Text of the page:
LONDON: It's a research in black and white -- TV influences our colourful dreams.
Researchers in Britain have found that children who're exposed to black-and-white film and television are more likely to dream in greyscale throughout their life.
Opinions have been divided on the colour of dreams for almost a century. Studies between 1915 and 1950 suggested that the majority of dreams are in black and white, while those in the 1960s showed up to 83 per cent of dreams contain colour.
Now, it seems that a team at the University of Dundee, led by Eva Murzyn, has laid the debate to rest.
They first asked 60 subjects -- half of whom under 25 and half of whom over 55 -- to answer a questionnaire on the colour of their dreams and their childhood exposure to film and TV. The subjects then recorded different aspects of their dreams in a diary every morning.
They found there was no significant difference between results drawn from the questionnaires and the dream diaries -- suggesting that the previous studies were comparable, the 'New Scientist' reported.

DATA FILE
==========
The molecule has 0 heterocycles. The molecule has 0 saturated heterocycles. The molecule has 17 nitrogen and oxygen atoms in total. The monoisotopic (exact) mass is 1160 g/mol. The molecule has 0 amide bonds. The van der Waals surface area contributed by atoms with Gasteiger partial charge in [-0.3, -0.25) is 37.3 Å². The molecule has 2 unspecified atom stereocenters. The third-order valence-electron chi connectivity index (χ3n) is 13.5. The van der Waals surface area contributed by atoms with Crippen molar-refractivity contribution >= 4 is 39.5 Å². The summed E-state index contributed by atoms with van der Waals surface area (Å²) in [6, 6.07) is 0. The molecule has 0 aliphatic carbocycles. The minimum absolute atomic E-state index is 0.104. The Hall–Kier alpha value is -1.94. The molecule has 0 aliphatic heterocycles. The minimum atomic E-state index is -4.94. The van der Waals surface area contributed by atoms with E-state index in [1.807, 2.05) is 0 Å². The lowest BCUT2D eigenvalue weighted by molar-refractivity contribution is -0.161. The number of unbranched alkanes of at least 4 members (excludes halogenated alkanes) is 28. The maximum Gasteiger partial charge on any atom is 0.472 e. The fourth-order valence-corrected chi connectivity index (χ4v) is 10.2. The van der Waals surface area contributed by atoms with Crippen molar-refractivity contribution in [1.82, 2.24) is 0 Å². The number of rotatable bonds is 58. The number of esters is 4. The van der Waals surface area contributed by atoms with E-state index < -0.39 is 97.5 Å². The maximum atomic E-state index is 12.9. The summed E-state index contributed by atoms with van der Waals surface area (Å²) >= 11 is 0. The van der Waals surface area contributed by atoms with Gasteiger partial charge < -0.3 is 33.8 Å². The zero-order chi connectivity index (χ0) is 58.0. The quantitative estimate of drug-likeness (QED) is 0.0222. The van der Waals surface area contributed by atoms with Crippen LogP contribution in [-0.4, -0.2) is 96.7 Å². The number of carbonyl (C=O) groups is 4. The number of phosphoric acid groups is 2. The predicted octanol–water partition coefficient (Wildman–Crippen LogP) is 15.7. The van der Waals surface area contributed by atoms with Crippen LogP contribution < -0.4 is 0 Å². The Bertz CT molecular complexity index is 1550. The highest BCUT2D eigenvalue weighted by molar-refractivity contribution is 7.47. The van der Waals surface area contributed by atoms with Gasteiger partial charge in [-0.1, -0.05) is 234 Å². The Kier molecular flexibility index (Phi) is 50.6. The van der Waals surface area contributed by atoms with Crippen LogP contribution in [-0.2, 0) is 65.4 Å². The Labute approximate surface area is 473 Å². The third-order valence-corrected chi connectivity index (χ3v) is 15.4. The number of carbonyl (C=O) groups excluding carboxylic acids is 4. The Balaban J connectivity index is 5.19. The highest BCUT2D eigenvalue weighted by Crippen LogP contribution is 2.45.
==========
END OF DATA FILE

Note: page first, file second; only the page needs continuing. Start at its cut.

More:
The researchers then analysed their own data to find out whether an early exposure to black-and-white TV can still have a lasting effect on their subjects dreams 40 years later.
Only 4.4 per cent of the under-25s' dreams were black and white. The over-55s who'd had access to colour TV and film during their childhood also reported a very low proportion of just 7.3 per cent.
But it found the over-55s who had only had access to black-and-white media reported dreaming in black and white roughly a quarter of the time.
"There could be a critical period in our childhood when watching films has a big impact on the way dreams are formed," Murzyn wrote in the latest edition of 'Consciousness and Cognition' journal.